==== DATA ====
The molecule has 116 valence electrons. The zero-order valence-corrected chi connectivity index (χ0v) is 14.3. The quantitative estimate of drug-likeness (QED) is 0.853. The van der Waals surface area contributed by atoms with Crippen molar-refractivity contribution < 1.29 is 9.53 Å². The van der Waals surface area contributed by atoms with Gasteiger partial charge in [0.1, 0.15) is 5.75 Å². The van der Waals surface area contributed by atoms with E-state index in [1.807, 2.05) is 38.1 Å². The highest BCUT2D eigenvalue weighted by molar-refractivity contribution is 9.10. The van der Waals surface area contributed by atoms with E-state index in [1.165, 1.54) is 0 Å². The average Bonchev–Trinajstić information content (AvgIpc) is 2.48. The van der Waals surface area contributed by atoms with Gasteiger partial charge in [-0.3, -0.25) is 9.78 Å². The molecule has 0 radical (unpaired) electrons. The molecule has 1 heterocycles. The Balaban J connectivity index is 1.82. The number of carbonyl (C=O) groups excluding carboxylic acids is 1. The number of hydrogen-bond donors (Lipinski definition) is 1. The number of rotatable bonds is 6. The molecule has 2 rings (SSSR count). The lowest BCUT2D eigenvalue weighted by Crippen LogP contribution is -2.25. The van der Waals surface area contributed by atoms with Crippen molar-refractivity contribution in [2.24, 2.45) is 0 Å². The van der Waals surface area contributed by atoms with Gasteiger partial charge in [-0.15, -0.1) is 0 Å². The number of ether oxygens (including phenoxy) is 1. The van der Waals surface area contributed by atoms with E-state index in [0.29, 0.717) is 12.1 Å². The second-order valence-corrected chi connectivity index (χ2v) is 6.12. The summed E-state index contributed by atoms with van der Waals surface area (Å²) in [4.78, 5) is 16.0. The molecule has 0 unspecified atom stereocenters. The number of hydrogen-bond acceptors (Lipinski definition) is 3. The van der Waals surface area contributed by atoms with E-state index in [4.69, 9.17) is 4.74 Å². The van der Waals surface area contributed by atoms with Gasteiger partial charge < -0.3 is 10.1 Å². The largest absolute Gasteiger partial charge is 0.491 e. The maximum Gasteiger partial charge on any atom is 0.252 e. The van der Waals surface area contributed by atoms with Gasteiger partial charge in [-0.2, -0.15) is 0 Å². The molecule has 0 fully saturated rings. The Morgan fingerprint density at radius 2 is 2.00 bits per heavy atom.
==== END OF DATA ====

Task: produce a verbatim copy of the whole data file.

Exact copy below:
The molecule has 116 valence electrons. The zero-order valence-corrected chi connectivity index (χ0v) is 14.3. The quantitative estimate of drug-likeness (QED) is 0.853. The van der Waals surface area contributed by atoms with Crippen molar-refractivity contribution < 1.29 is 9.53 Å². The van der Waals surface area contributed by atoms with Gasteiger partial charge in [0.1, 0.15) is 5.75 Å². The van der Waals surface area contributed by atoms with E-state index in [1.807, 2.05) is 38.1 Å². The highest BCUT2D eigenvalue weighted by molar-refractivity contribution is 9.10. The van der Waals surface area contributed by atoms with E-state index in [1.165, 1.54) is 0 Å². The average Bonchev–Trinajstić information content (AvgIpc) is 2.48. The van der Waals surface area contributed by atoms with Gasteiger partial charge in [-0.3, -0.25) is 9.78 Å². The molecule has 0 radical (unpaired) electrons. The molecule has 1 heterocycles. The Balaban J connectivity index is 1.82. The number of carbonyl (C=O) groups excluding carboxylic acids is 1. The number of hydrogen-bond donors (Lipinski definition) is 1. The number of rotatable bonds is 6. The molecule has 2 rings (SSSR count). The lowest BCUT2D eigenvalue weighted by Crippen LogP contribution is -2.25. The van der Waals surface area contributed by atoms with Crippen molar-refractivity contribution in [2.24, 2.45) is 0 Å². The van der Waals surface area contributed by atoms with Gasteiger partial charge in [-0.15, -0.1) is 0 Å². The number of ether oxygens (including phenoxy) is 1. The van der Waals surface area contributed by atoms with E-state index in [0.29, 0.717) is 12.1 Å². The second-order valence-corrected chi connectivity index (χ2v) is 6.12. The summed E-state index contributed by atoms with van der Waals surface area (Å²) in [4.78, 5) is 16.0. The molecule has 0 unspecified atom stereocenters. The number of hydrogen-bond acceptors (Lipinski definition) is 3. The van der Waals surface area contributed by atoms with E-state index in [4.69, 9.17) is 4.74 Å². The van der Waals surface area contributed by atoms with Gasteiger partial charge < -0.3 is 10.1 Å². The largest absolute Gasteiger partial charge is 0.491 e. The maximum Gasteiger partial charge on any atom is 0.252 e. The van der Waals surface area contributed by atoms with Gasteiger partial charge in [-0.2, -0.15) is 0 Å². The molecule has 0 fully saturated rings. The Morgan fingerprint density at radius 2 is 2.00 bits per heavy atom.